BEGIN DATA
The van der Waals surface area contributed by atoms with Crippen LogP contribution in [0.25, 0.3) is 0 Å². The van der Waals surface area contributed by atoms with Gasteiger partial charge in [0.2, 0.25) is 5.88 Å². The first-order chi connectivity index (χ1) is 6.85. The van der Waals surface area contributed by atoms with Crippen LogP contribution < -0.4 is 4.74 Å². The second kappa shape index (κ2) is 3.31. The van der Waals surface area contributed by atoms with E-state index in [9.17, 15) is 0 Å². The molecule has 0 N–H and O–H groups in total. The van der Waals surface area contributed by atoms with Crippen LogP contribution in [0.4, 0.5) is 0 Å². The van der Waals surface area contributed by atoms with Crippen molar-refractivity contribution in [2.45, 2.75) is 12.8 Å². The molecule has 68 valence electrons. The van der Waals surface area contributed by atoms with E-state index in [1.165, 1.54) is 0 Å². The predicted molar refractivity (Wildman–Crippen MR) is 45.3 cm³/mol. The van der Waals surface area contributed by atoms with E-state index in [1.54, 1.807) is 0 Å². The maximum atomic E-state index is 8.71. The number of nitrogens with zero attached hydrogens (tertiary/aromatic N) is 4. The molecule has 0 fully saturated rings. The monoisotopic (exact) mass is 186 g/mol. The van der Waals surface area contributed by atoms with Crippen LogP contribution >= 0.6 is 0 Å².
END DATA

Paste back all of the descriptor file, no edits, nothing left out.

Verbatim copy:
The van der Waals surface area contributed by atoms with Crippen LogP contribution in [0.25, 0.3) is 0 Å². The van der Waals surface area contributed by atoms with Gasteiger partial charge in [0.2, 0.25) is 5.88 Å². The first-order chi connectivity index (χ1) is 6.85. The van der Waals surface area contributed by atoms with Crippen LogP contribution < -0.4 is 4.74 Å². The second kappa shape index (κ2) is 3.31. The van der Waals surface area contributed by atoms with E-state index in [9.17, 15) is 0 Å². The molecule has 0 N–H and O–H groups in total. The van der Waals surface area contributed by atoms with Crippen LogP contribution in [0.4, 0.5) is 0 Å². The van der Waals surface area contributed by atoms with Crippen molar-refractivity contribution in [2.45, 2.75) is 12.8 Å². The molecule has 68 valence electrons. The van der Waals surface area contributed by atoms with E-state index in [1.165, 1.54) is 0 Å². The predicted molar refractivity (Wildman–Crippen MR) is 45.3 cm³/mol. The van der Waals surface area contributed by atoms with E-state index in [1.54, 1.807) is 0 Å². The maximum atomic E-state index is 8.71. The number of nitrogens with zero attached hydrogens (tertiary/aromatic N) is 4. The molecule has 0 fully saturated rings. The monoisotopic (exact) mass is 186 g/mol. The van der Waals surface area contributed by atoms with Crippen LogP contribution >= 0.6 is 0 Å².